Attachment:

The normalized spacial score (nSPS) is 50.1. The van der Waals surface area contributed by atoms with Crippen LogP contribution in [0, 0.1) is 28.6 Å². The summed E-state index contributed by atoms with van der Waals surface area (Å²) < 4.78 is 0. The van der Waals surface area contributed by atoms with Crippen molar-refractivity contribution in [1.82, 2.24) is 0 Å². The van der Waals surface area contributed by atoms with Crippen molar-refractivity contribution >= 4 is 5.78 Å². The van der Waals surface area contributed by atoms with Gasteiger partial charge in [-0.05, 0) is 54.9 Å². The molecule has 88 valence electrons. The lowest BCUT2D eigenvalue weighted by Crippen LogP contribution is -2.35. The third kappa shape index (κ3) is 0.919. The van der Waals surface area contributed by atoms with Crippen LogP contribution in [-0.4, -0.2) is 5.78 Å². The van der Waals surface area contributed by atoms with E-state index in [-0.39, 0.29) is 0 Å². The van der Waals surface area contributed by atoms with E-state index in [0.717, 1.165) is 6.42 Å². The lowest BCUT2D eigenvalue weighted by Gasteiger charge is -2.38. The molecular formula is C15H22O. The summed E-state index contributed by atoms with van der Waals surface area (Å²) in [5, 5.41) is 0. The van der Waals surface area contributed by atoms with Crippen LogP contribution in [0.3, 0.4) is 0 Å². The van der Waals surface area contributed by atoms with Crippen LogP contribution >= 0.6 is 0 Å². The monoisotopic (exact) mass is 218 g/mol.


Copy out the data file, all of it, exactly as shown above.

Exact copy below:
The normalized spacial score (nSPS) is 50.1. The van der Waals surface area contributed by atoms with Crippen LogP contribution in [0, 0.1) is 28.6 Å². The summed E-state index contributed by atoms with van der Waals surface area (Å²) < 4.78 is 0. The van der Waals surface area contributed by atoms with Crippen molar-refractivity contribution in [1.82, 2.24) is 0 Å². The van der Waals surface area contributed by atoms with Crippen molar-refractivity contribution >= 4 is 5.78 Å². The van der Waals surface area contributed by atoms with Gasteiger partial charge in [-0.05, 0) is 54.9 Å². The molecule has 88 valence electrons. The lowest BCUT2D eigenvalue weighted by Crippen LogP contribution is -2.35. The third kappa shape index (κ3) is 0.919. The van der Waals surface area contributed by atoms with Crippen LogP contribution in [-0.4, -0.2) is 5.78 Å². The van der Waals surface area contributed by atoms with E-state index in [-0.39, 0.29) is 0 Å². The van der Waals surface area contributed by atoms with E-state index in [0.717, 1.165) is 6.42 Å². The lowest BCUT2D eigenvalue weighted by Gasteiger charge is -2.38. The molecular formula is C15H22O. The summed E-state index contributed by atoms with van der Waals surface area (Å²) in [5, 5.41) is 0. The van der Waals surface area contributed by atoms with Crippen LogP contribution in [0.3, 0.4) is 0 Å². The van der Waals surface area contributed by atoms with Crippen LogP contribution >= 0.6 is 0 Å². The monoisotopic (exact) mass is 218 g/mol.